A detailed critique of IRS ambiguity
United States Government Accountability Office September 2016 Report to Congressional Requesters found that The Internal Revenue Service (IRS) uses a variety of documents to communicate its interpretation of tax laws to the public, but only considers Internal Revenue Bulletin (IRB) guidance to be authoritative. IRS information published outside of the IRB can help taxpayers understand tax laws and make informed decisions, but does not always include information clarifying the limitations of its use. IRS has detailed procedures for identifying, prioritizing, and issuing new guidance. However, it lacks procedures for documenting the decision about what type of guidance to issue.
It concluded that Treasury and IRS produce large numbers of regulations and guidance documents for the public every year. IRS uses a variety of documents to communicate its interpretation of tax laws to the public, but only considers guidance published in the IRB to be authoritative. However, IRS does not always clearly identify the extent to which certain documents published outside the IRB can be considered authoritative for use by the public. While IRS does have detailed procedures for identifying, prioritizing, and issuing new guidance, it lacks documented procedures for deciding what type of guidance to issue. Policies and procedures that identify factors to consider when deciding among different guidance types could help IRS ensure that the selected form of guidance reflects what is known about the binding nature of various types of guidance.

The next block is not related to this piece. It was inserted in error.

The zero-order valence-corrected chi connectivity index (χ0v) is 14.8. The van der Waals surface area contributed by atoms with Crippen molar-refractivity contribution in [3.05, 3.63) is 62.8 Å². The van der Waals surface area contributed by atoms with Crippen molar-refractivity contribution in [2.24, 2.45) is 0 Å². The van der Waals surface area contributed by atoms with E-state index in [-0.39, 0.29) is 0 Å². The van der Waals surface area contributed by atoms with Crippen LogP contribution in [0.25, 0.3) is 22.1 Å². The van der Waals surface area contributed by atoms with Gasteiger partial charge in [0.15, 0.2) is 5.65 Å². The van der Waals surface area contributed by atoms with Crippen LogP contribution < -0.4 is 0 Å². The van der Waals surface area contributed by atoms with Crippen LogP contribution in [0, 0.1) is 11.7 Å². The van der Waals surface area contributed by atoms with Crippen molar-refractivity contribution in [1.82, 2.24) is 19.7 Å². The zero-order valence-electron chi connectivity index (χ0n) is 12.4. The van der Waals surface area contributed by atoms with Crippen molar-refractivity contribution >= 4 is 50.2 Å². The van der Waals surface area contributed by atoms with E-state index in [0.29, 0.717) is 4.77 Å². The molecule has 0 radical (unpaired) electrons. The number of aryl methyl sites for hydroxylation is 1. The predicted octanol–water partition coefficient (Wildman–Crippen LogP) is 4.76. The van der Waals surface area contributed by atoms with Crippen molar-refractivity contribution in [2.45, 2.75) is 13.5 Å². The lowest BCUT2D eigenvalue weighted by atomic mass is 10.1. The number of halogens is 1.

The report can be read here: http://gao.gov/assets/680/679518.pdf